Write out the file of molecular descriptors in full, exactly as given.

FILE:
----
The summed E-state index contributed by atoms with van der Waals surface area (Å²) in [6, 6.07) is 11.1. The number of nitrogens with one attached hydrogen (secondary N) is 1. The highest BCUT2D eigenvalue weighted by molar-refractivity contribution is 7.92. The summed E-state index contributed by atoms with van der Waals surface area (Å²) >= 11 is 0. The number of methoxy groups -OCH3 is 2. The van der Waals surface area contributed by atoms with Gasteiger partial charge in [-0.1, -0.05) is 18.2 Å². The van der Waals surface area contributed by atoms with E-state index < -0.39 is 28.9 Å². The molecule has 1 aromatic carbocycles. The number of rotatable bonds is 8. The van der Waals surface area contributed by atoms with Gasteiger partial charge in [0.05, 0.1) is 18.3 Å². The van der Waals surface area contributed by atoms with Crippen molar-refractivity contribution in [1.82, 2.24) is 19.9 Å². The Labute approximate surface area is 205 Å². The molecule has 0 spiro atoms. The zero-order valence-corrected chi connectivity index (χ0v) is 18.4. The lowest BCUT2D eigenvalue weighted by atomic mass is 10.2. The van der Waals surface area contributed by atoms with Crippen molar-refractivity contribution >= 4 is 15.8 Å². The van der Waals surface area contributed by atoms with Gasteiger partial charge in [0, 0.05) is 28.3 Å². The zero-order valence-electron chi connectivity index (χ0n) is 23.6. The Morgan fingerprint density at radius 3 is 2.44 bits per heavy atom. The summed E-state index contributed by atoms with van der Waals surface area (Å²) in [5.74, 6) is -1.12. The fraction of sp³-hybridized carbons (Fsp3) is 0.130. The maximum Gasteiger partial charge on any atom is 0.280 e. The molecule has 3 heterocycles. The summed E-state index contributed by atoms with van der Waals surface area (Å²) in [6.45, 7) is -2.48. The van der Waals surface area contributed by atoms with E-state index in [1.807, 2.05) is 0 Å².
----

The summed E-state index contributed by atoms with van der Waals surface area (Å²) in [6, 6.07) is 11.1. The number of nitrogens with one attached hydrogen (secondary N) is 1. The highest BCUT2D eigenvalue weighted by molar-refractivity contribution is 7.92. The summed E-state index contributed by atoms with van der Waals surface area (Å²) >= 11 is 0. The number of methoxy groups -OCH3 is 2. The van der Waals surface area contributed by atoms with Gasteiger partial charge in [-0.1, -0.05) is 18.2 Å². The van der Waals surface area contributed by atoms with E-state index < -0.39 is 28.9 Å². The molecule has 1 aromatic carbocycles. The number of rotatable bonds is 8. The van der Waals surface area contributed by atoms with Gasteiger partial charge in [0.05, 0.1) is 18.3 Å². The van der Waals surface area contributed by atoms with Crippen molar-refractivity contribution in [1.82, 2.24) is 19.9 Å². The Labute approximate surface area is 205 Å². The molecule has 0 spiro atoms. The zero-order valence-corrected chi connectivity index (χ0v) is 18.4. The lowest BCUT2D eigenvalue weighted by atomic mass is 10.2. The van der Waals surface area contributed by atoms with Crippen molar-refractivity contribution >= 4 is 15.8 Å². The van der Waals surface area contributed by atoms with Gasteiger partial charge in [0, 0.05) is 28.3 Å². The zero-order valence-electron chi connectivity index (χ0n) is 23.6. The Morgan fingerprint density at radius 3 is 2.44 bits per heavy atom. The summed E-state index contributed by atoms with van der Waals surface area (Å²) in [5.74, 6) is -1.12. The fraction of sp³-hybridized carbons (Fsp3) is 0.130. The maximum Gasteiger partial charge on any atom is 0.280 e. The molecule has 3 heterocycles. The summed E-state index contributed by atoms with van der Waals surface area (Å²) in [6.45, 7) is -2.48. The van der Waals surface area contributed by atoms with E-state index in [1.807, 2.05) is 0 Å².